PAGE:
Proposed Energy Project Fails to Qualify Under Federal Regulations

A proposal to build a 100-megawatt (MW) propane-fired energy project in Interior Alaska has had its status as a qualifying facility (QF) revoked by the Federal Energy Regulatory Commission (FERC) because the proposed project failed to meet the requirements for a QF as laid out in federal regulations.

Colorado-based Eco Green Generation (EGG), together with Alaska Environmental Power of Delta Junction, approached Golden Valley Electric Association (GVEA) in February, and under the Federal Public Utility Regulatory Policies Act (PURPA), demanded that GVEA purchase the output from a proposed hybrid power project. The project consisted of a 37.8 MW wind farm that ‘has its power firmed’ by the integration of 100 MW of co-generation power produced by 20 separate 5-MW reciprocating engines that are duel fueled from 3% renewable diesel and 97% propane. EGG had self-certified its proposed project with FERC — meaning that EGG represented to FERC that the project met all of FERC’s regulatory requirements for QF status. Based on this, EGG claimed it was entitled to require GVEA to purchase the project’s output at non-market-based prices.

Because FERC does not independently verify the accuracy of QF self-certifications, like EGG’s, GVEA challenged EGG’s eligibility for QF status. GVEA pointed out that not only did the proposed project not meet FERC’s legal requirements for QF status, there were also many inconsistencies and omissions in EGG’s application. GVEA also had serious concerns regarding the cost and reliability impact of EGG’s proposed project. In response to GVEA’s filing, FERC issued an order agreeing with GVEA on all points and revoking EGG’s QF self-certification.

"We are pleased with the regulators’ decision," said Cory Borgeson, President and Chief Executive Officer of GVEA. "Golden Valley had argued from the beginning that EGG’s project failed to qualify as a QF under FERC regulations. FERC agreed with all of GVEA’s positions, thoroughly rejecting every one of EGG’s points."

EGG promoted its idea as a hybrid power project with wind and cogeneration components, but at times over 85% of its energy output would have come from fossil fuels. The EGG proposal was lacking in project-specific data, such as how the project would be financed or where the propane would come from. EGG is believed to have no experience constructing and operating a utility-scale project like the one it was proposing. With a capacity of 100 MW, the project would have effectively replaced much of GVEA’s existing generation on an average daily basis.

GVEA has also asked that the Regulatory Commission of Alaska (RCA) issue an order requiring EGG to seek formal certification as a QF from FERC before GVEA is required to file a facility-specific tariff for EGG in compliance with Alaska law. By granting GVEA’s request, the burden would be on EGG to prove to FERC that any future project meets the requirements to be eligible for QF status before GVEA is required to spend member resources.

"Responding to this proposal cost the co-op hundreds of hours of staff time and costs resulting in excess of hundreds of thousands of dollars," Borgeson said. "Those costs are borne by our members, so GVEA wants to make sure any future proposals are qualified before incurring additional costs. GVEA’s door is always open for additional efficient renewable generation resources, but the projects must have no long-term negative impact on reliability or rates."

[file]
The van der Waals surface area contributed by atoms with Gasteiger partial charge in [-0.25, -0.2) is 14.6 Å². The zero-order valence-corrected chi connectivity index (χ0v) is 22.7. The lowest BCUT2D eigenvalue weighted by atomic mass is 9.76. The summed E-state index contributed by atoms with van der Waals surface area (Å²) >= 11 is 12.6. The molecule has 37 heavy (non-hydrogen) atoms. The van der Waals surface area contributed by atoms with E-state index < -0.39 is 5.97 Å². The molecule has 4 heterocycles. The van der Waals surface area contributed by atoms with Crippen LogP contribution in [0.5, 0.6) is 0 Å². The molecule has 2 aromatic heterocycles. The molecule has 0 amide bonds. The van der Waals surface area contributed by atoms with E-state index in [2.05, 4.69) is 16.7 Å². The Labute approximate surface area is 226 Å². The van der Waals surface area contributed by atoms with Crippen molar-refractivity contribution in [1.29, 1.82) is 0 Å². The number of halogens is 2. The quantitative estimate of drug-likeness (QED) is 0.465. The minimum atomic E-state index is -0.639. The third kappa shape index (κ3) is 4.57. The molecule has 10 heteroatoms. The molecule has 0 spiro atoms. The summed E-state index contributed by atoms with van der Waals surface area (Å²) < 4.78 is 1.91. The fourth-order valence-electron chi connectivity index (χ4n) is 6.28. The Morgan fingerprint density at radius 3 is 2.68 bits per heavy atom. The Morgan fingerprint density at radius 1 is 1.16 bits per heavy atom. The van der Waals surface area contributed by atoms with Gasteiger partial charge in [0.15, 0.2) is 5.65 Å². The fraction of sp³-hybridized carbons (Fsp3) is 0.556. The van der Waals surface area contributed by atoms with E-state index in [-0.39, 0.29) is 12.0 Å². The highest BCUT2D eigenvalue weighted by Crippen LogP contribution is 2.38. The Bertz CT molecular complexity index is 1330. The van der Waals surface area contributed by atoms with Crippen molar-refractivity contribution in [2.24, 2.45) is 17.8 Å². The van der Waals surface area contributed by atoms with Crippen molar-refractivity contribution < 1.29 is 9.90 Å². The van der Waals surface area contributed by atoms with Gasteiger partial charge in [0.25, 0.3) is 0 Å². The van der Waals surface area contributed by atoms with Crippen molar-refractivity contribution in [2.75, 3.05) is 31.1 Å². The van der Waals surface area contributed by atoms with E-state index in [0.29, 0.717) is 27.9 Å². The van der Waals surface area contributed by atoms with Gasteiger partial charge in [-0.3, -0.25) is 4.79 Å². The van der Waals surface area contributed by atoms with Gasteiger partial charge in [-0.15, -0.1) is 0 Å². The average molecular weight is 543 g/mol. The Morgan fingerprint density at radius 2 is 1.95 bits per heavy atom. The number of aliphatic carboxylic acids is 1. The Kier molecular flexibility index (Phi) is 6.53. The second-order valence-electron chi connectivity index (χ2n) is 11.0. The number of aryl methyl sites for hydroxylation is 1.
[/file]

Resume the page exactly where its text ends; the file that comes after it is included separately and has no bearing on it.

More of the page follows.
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Links to previous GVEA posts on this topic:

(Posted to GVEA's Blog on June 11, 2019.)

Good¢ents Grants Awarded in May 2019

The Good¢ents Board of Trustees met in May. Thirteen applications were reviewed, and nine grants totaling $60,372 were awarded. Here’s a summary of these recent grants:

  • Athabascan Fiddlers Association:  $2,500 grant to be applied towards the purchase and installation of a backup radio transmitter.
  • Delta Junction Trails Association:  $5,000 grant to be applied to public trail upgrades and signage.
  • Fairbanks Shakespeare Theatre:  $10,000 grant to be applied towards the rebuilding of the outdoor theatre stage.
  • Farthest North Girl Scout Council:  $2,000 grant to be applied towards upgrades to their building’s parking lot and entrance.
  • Nenana Volunteer Fire EMS Dept:  $6,872 grant for the purchase of a snowbulance.
  • North Star Council on Aging:  $12,000 grant for bathroom upgrades, bringing them into ADA compliance.
  • North Star Dance Foundation:  $5,000 grant to assist with a lighting upgrade.
  • Santa’s Letters:  $2,000 grant to be applied towards the purchase of stationary and mailing supplies.
  • Tri Valley Volunteer Fire Dept:  $15,000 grant towards the purchase of an ambulance.

All grants from the Good¢ents Foundation are awarded to nonprofit organizations within GVEA’s service area. Applications are reviewed quarterly in February, May, August and November by a volunteer board of trustees. The next application deadline is July 31, 2019. Applications and more information about the program can be found online here.

Good¢ents is funded by the generous members of Golden Valley Electric Association. Since the program began in 2011, GVEA members have funded grants totaling $1,011,850.

Thank you to all of the members who voluntarily “round up” their monthly billing statement to the next dollar. The cents you contribute is greatly appreciated and really makes a difference within the communities GVEA serves.

(Posted on GVEA's Blog on June 3, 2019.)

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